Protesters in Kenya are tired of double standards, and it will take more than bullets to stand them down

As protesters faced off against heavy-handed police in Kenya's capital, members of parliament passed the tax bill that pushed them into the streets.

The financial bill will impose new levies on essential goods and push the burden of external debt repayment on the country's increasingly unemployed and struggling citizens.

When the marchers made it into the parliament chambers they had vowed to occupy, their rage and betrayal was on full show.

Flags were flung, glass was shattered and the open buffet food was devoured.

Lawmakers hid in the building for two hours until the storm had passed.

The protesters' peaceful calls for the bill to be thrown out - not amended as it has been - were dismissed by an open ballot in a National Assembly where the government has the majority.

This was now a reckoning.

To understand the outrage and upset, one must look at the audacity of a government asking its citizens to accept heavy taxation as corruption and a steady rise of unemployment continue.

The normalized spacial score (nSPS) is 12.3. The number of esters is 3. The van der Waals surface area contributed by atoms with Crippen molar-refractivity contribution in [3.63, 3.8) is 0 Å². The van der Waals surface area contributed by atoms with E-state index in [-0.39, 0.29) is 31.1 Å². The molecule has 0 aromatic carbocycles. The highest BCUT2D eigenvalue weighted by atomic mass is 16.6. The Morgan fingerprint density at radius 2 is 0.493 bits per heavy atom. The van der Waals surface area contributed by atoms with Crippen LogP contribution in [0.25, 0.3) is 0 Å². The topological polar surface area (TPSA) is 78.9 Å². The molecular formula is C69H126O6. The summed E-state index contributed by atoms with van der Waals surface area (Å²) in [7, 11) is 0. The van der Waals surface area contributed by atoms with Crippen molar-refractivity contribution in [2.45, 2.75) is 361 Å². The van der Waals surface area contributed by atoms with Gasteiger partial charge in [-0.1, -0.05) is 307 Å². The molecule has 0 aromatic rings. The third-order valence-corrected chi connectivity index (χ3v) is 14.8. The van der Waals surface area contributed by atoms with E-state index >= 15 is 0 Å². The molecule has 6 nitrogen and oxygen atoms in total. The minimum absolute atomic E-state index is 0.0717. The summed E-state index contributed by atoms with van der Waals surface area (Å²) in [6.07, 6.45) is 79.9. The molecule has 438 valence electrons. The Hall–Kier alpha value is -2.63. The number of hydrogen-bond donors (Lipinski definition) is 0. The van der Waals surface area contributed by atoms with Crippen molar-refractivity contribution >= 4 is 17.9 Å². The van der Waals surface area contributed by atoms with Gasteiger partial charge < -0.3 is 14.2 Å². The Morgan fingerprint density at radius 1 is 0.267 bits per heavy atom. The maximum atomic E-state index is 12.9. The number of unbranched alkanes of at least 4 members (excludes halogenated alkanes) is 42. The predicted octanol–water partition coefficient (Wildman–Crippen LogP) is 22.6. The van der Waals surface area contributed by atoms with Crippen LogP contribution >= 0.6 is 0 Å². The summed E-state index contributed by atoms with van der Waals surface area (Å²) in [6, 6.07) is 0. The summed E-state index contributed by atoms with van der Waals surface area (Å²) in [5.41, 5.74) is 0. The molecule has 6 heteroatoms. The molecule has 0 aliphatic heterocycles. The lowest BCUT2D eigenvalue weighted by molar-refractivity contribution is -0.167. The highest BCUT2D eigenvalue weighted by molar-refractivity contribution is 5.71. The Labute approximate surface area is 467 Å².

The nerve of a president that tells Kenyans to tighten their belts and shows up to church with a Stefano Ricci crocodile-skin belt that costs €2,500 (£2,111).

The sanctimony of western embassies decrying violence while their home states empower and enrich the Kenyan security apparatus with defence partnerships.

The final hope rested on President William Ruto quelling the tension and calling for restraint. Instead, he doubled down - deploying the country's military to support the police and condemning the day's events as treasonous.

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"Today's events mark a critical turning point on how we respond to grave threats to our national security," he said with a stern face.

Hours before he addressed the nation a Kenya Airways flight landed in Haiti's capital Port-au-Prince carrying an international peace-keeping force to combat gang violence, led by the Kenyan police.

This is the same police force currently being investigated by Kenya's Independent Policing Oversight Authority for its violence against peaceful protesters.

Young Kenyans have shown the world today that they have had enough of double standards.

And as we have seen across the world, when young people rise up and face the brute force of the state, it takes a lot more than a bullet to get them to stand down.